he collective spirit of my three younger brothers James, Will and Conor comes to mind when I think about director Richard Linklater’s acclaimed coming-of-age movie “Boyhood.” I watched my brothers grow up over 26 years. I learned their inner wiring. I saw how boys preferred video games to homework and tended to rebel more than their older sister (or at least get caught more often). While school made me eager to please and excel, my brothers were more subversive. But the same pranksters who gleefully embarrassed me at church also suffered rejection more quietly and intensely. They dealt with pain and disappointment in their own ways.
Projecting your life onto a film is easy. Good storytelling has a way of stirring up memories about the best and worst of home life. But that usually happens over a glass of wine, or two, or three, and not at the movies.
But Linklater sidesteps the need for wine. His film, shot patiently over 12 years, deftly conveys a sense of male growing up. “Boyhood,” which stars Patricia Arquette, Ellar Coltrane, Lorelei Linklater (the director’s daughter), and Ethan Hawke, follows the day-to-day, year-to-year experiences of Mason Evans Jr. (Coltrane). We meet him as a six-year-old in 2002, living in Texas with his single mother Olivia (Arquette). Olivia’s marriage to Mason’s charming but feckless father (Hawke) ended long before Linklater begins his story. As time goes on, Mason watches his mother take up with Bill (Marco Perella), who turns out to be an abusive alcoholic. He also grows closer to his imperfect father.
But “Boyhood” isn’t just a sympathetic portrait of a youth forced to reckon with divorce and dysfunction (a hapless mother, an alcoholic step-father, a real father who’s always short on cash). It extends beyond cliché to create a convincing representation of life’s progress — in part because Linklater, 54, allows time to play itself. Aging is allowed. Think about it: this is a Hollywood movie made over 12 years using the same cast (it sees Hawke age from his early 30s to mid-40s).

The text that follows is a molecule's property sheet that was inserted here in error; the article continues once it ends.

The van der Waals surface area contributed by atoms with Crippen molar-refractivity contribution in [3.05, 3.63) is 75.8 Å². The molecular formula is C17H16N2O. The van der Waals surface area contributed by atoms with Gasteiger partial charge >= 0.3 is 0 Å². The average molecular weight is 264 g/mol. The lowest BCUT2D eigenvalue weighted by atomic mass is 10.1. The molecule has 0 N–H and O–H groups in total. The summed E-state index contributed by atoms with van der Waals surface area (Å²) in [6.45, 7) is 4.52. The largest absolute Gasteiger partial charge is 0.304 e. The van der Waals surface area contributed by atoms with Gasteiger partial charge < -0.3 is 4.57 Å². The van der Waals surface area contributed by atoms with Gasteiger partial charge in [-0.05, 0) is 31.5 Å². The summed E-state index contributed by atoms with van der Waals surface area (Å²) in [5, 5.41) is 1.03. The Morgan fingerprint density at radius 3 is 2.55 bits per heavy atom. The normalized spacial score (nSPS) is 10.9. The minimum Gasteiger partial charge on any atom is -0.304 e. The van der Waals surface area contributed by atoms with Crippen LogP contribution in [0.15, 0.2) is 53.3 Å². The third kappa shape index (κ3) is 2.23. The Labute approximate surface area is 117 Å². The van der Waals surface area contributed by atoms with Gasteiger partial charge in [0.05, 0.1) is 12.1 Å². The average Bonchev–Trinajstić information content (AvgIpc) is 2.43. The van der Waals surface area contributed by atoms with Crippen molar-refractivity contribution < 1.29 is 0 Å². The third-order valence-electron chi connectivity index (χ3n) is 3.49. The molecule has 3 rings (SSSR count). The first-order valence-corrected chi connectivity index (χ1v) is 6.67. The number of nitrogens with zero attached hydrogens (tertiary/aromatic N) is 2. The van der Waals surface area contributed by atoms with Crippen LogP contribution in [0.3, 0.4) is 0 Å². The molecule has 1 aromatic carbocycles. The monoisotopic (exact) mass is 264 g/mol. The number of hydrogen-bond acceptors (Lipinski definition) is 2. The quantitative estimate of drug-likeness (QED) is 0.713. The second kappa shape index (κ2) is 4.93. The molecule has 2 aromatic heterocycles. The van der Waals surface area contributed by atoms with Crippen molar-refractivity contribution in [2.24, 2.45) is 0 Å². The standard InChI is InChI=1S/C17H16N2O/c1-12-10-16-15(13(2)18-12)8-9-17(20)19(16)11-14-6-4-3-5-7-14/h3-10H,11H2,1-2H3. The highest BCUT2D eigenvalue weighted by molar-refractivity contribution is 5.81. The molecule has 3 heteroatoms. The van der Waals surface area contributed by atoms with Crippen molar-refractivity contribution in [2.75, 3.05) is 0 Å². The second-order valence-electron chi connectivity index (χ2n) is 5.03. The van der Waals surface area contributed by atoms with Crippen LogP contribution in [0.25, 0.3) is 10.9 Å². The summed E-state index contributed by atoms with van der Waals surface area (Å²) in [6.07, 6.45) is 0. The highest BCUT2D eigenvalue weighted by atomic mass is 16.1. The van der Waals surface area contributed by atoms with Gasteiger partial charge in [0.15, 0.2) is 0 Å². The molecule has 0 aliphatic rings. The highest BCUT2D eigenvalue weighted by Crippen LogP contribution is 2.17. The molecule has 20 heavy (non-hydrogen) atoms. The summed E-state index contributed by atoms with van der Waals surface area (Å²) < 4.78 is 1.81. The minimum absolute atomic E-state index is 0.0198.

That radical choice gives “Boyhood” the qualities of a traditional coming-of-age film without having to force the narrative. We grow up. It happens. Time passes. The film moves literally from 2002 (boyhood) to 2009 (Mason’s interest in girls) to 2010 (the complications of high school), and ends as Mason prepares for college.
Mason doesn’t fight time or resist the obstacles posed by his mother’s messy personal life. A more conventional (and compressed) story would milk such resistance for drama. But Linklater’s approach allows Mason to grow up unaffectedly. He suffers, but quietly. He’s artistic, gentle, impressionable but determined. His lanky body and love of photography reminds me of my youngest brother. His passage toward adolescence triggers impatience toward anything that rings false — again like my brother, no golden boy but strong-minded.
Mason Jr. loves Mason Sr. as a best friend. He acknowledges Olivia’s penchant for destructive men. He accepts being shunted from place to place while focusing on developing his own personality.
Linklater is no stranger to lengthy narrative arcs. His Hawke-Julie Delpy powered romantic trilogy (“Before Sunrise,” “Before Sunset,” “Before Midnight”) began with a first meeting and ended with the ups and downs of marriage — 15 years in all. But “Boyhood” is more singular. It compels you to see life through Mason’s eyes. Handled masterfully by Coltrane, who was seven when filming began, Mason demonstrates childhood’s genuinely innocent dimension. His evolution feels normal, unexceptional, and even humdrum — like life. “I just feel like there are so many things that I could be doing and probably want to be doing that I’m just not,” says Mason. Who, growing up, hasn’t thought the same?
Mason also teaches us the value of forgiveness and the need to let go. As he prepares to leave for college, the fictional build-up between 2002 and 2014 acquires a documentary dimension. Growth is real. So is Mason.
Boyhood ★★★★ Directed by Richard Licklater. With Patricia Arquette, Ellar Coltrane, Lorelei Linklater and Ethan Hawke.